7. Neither do they confess that they are awed by those citations from the Old Testament which are alleged as examples of lies: for there, every incident may possibly be taken figuratively, although it really did take place: and when a thing is either done or said figuratively, it is no lie. For every utterance is to be referred to that which it utters. But when any thing is either done or said figuratively, it utters that which it signifies to those for whose understanding it was put forth. Whence
St. Augustine—On Lying

Introduction to Apologia De Fuga.
The date of this Defence of his Flight must be placed early enough to fall within the lifetime, or very close to the death (§1. n. 1), of Leontius of Antioch, and late enough to satisfy the references (§6) to the events at the end of May 357 (see notes there), and to the lapse of Hosius, the exact date of which again depends upon that of the Sirmian Council of 357, which, if held the presence of Constantius, must have fallen as late as August (Gwatk. Stud. 157, n. 3). Athanasius not only
Athanasius—Select Works and Letters or Athanasius

The Main Current of the Reformation
I One of the greatest tragedies in Christian history is the division of forces which occurred in the Reformation movements of the sixteenth century. Division of forces in the supreme spiritual undertakings of the race is of course confined to no one century and to no one movement; it is a very ancient tragedy. But the tragedy of division is often relieved by the fact that through the differentiation of opposing parties a vigorous emphasis is placed upon aspects of truth which might otherwise have
Rufus M. Jones—Spiritual Reformers in the 16th and 17th Centuries

Whether God Became Incarnate in Order to Take Away Actual Sin, Rather than to Take Away Original Sin?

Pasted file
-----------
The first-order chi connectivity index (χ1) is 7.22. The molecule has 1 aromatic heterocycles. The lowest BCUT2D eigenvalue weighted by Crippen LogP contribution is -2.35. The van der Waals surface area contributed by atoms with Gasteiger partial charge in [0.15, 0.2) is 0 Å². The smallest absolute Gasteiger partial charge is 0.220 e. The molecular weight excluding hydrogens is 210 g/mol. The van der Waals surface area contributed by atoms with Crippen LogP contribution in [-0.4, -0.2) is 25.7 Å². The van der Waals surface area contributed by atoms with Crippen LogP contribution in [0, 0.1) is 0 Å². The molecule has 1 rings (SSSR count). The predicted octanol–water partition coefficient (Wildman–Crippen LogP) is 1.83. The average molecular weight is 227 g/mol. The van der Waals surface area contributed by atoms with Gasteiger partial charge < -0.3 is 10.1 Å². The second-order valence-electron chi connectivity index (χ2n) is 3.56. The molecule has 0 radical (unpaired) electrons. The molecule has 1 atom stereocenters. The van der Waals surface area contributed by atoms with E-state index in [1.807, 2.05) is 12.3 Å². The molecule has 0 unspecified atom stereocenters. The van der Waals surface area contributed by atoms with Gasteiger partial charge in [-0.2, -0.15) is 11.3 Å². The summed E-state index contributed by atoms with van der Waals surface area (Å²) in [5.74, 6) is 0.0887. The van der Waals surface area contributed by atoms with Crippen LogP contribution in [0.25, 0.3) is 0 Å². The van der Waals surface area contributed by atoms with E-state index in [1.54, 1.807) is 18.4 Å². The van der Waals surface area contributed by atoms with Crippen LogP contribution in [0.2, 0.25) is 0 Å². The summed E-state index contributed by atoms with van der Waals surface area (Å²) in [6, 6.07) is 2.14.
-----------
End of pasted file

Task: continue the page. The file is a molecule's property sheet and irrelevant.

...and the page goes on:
Objection 1: It would seem that God became incarnate as a remedy for actual sins rather than for original sin. For the more grievous the sin, the more it runs counter to man's salvation, for which God became incarnate. But actual sin is more grievous than original sin; for the lightest punishment is due to original sin, as Augustine says (Contra Julian. v, 11). Therefore the Incarnation of Christ is chiefly directed to taking away actual sins. Objection 2: Further, pain of sense is not due to original
Saint Thomas Aquinas—Summa Theologica

Bread and Wine Cont.
(4) We have yet to ask the great question, what is the specific blessing expressed by the elements, and therefore surely given to the faithful by the sacrament. Too many are content to think vaguely of Divine help, given us for the merit of the death of Christ. But bread and wine do not express an indefinite Divine help, they express the body and blood of Christ, they have to do with His Humanity. We must beware, indeed, of limiting the notion overmuch. At the Supper He said not "My flesh," but "My
G. A. Chadwick—The Gospel of St. Mark

The Great Debt She Owed to Our Lord for his Mercy to Her. She Takes St. Joseph for Her Patron.
1. After those four days, during which I was insensible, so great was my distress, that our Lord alone knoweth the intolerable sufferings I endured. My tongue was bitten to pieces; there was a choking in my throat because I had taken nothing, and because of my weakness, so that I could not swallow even a drop of water; all my bones seemed to be out of joint, and the disorder of my head was extreme. I was bent together like a coil of ropes--for to this was I brought by the torture of those days--unable
Teresa of Avila—The Life of St. Teresa of Jesus

Cross References
1 Samuel 15:18
And the LORD sent thee on a journey, and said, Go and utterly destroy the sinners the Amalekites, and fight against them until they be consumed.

Luke 24:7
Saying, The Son of man must be delivered into the hands of sinful men, and be crucified, and the third day rise again.

Galatians 2:17
But if, while we seek to be justified by Christ, we ourselves also are found sinners, is therefore Christ the minister of sin? God forbid.

Ephesians 2:3
Among whom also we all had our conversation in times past in the lusts of our flesh, fulfilling the desires of the flesh and of the mind; and were by nature the children of wrath, even as others.

Philippians 3:4
Though I might also have confidence in the flesh. If any other man thinketh that he hath whereof he might trust in the flesh, I more: